In all nine deaths, the agency was unable to identify the source of infection. In some cases, there was not enough formula left to test. Among the babies who died of cronobacter infections, genomic sequencing revealed strains different from those discovered at the Sturgis plant during an inspection this spring.
But the disclosure digs deeper into questions about how Abbott maintains the plant, which accounts for much of the country’s powdered formula supply. It also raises new doubts about the FDA’s handling of complaints related to the Sturgis plant, which was shut down for five months over food safety concerns, contributing to a nationwide formula shortage.
The complaints were first reported by eFoodAlert and food safety expert Phyllis Entis, who obtained them through a Freedom of Information Act request.
The newly reported infant deaths were included in a list of 128 consumer complaints collected by the FDA through the agency’s consumer complaints system between December and March. The identities of the deceased children have not been made public and identified only by case number.
“The FDA takes seriously its responsibility to ensure that the foods we eat are safe and meet our rigorous quality and safety standards,” an FDA spokesperson said in a statement. “Based on the FDA’s thorough review and investigation of the 128 consumer complaints reported to the agency and recently released to the media in response to a FOIA request, only four complaints could be included in the case series associated with the Abbott Nutrition investigation.”
In a statement Friday, Abbott Nutrition said no causal relationship had been established between Abbott’s products and any of the reported deaths.
“Abbott performs microbiological testing of products prior to distribution and no Abbott formula distributed to consumers has tested positive for Cronobacter sakazakii or Salmonella. All retained products tested by Abbott and the FDA during the facility inspection have tested negative for Cronobacter sakazakii and/or Salmonella. No Salmonella was found at the Sturgis plant,” Abbott’s statement read.
“There appears to have been no sense of urgency within the FDA to deal with the deteriorating situation at a production facility that was, in many cases, the only source of food for a vulnerable population,” Entis told The Washington Post in a statement.
Sam Geisler, an attorney representing more than two dozen families who say their children fell ill after consuming formula milk made by Abbott, said the reports are evidence of systemic problems at the Sturgis facility.
“With each development, it becomes increasingly clear that babies were the last consideration from regulators and the company,” Geisler said.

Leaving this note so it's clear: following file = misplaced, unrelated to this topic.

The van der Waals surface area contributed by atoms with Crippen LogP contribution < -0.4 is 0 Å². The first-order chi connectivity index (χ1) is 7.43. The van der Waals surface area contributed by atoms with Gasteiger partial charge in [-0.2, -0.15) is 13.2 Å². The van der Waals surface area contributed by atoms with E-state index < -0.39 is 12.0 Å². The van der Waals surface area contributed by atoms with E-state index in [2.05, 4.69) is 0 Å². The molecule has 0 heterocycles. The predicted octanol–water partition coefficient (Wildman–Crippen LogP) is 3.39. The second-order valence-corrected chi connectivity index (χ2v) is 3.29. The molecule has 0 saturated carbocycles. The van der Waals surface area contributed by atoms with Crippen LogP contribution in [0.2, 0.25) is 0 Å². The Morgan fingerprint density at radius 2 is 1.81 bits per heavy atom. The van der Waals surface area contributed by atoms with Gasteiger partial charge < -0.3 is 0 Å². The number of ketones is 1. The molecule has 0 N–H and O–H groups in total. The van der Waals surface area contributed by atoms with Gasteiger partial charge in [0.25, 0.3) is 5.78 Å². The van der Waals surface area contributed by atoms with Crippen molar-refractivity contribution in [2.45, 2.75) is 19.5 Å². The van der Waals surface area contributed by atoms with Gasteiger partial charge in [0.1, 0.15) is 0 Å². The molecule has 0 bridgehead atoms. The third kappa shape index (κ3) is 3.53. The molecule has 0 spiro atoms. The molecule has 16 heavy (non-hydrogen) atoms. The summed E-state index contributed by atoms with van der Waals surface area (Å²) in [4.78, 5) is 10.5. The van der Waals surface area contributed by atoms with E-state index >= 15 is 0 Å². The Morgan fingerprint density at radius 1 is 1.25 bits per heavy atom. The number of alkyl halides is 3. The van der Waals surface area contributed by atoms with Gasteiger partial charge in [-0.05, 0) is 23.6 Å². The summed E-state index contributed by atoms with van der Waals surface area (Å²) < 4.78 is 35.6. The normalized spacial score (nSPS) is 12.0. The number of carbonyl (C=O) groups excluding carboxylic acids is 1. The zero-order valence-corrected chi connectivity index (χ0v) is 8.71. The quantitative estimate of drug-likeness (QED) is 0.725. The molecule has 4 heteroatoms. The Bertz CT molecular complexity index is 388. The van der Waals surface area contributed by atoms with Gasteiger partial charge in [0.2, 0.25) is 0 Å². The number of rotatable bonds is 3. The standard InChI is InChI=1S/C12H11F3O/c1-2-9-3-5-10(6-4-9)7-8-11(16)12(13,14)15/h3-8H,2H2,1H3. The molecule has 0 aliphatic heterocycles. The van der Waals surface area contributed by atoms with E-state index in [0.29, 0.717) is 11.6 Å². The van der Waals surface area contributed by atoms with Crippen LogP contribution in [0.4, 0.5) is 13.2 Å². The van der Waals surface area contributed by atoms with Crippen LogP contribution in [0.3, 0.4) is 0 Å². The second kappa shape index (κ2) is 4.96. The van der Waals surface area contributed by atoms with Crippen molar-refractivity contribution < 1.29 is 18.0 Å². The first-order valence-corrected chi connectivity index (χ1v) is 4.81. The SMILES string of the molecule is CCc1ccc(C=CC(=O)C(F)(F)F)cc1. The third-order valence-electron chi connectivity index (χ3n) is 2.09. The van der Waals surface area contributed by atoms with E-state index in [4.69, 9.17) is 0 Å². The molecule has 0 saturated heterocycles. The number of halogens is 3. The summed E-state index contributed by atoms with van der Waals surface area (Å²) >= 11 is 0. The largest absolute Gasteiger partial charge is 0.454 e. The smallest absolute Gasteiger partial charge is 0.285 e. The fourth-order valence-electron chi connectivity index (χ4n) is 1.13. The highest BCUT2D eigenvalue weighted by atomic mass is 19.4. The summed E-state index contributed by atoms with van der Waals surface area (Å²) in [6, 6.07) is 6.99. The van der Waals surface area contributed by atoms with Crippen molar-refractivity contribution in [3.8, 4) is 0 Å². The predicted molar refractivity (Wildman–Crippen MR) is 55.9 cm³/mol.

In testimony to Congress, FDA Commissioner Robert M. Califf described the conditions at the plant as “egregious.” But Califf’s agency has also been criticized for not responding quickly to complaints about operations there.
In addition to the nine fatalities, consumers who filed complaints described 25 incidents reported by complainants as “fatal illness/injury” and 80 as “non-fatal illness/injury”. The seriousness of the complaints has not been substantiated by medical professionals, except in cases of death or confirmed presence of bacteria such as salmonella or cronobacter.
The Centers for Disease Control and Prevention has confirmed the bacteria’s presence and performed genome sequencing in all four previously disclosed cases, though the source of infection – whether formula or otherwise – could not be identified. be confirmed.
“The CDC has not been notified of any additional cases received through the consumer complaints system at this time and there are no pending tests related to this investigation,” said Brian Katzowitz, communication specialist on the health for the CDC.
The Sturgis plant reopened on Saturday. The FDA had investigators on site for several days to observe the improvements made to the facility as one of several conditions for the reopening.
“The crisis that has crippled the ability of parents across the country to find the formula they need to feed their babies could have been averted if the FDA had the resources and leadership structure to make food safety a priority. “said Scott Faber, senior vice president for government affairs for the environmental task force.
Califf told hearings on Capitol Hill last month that once the infant formula crisis is resolved, the agency will focus on revamping the food safety directorate at the FDA.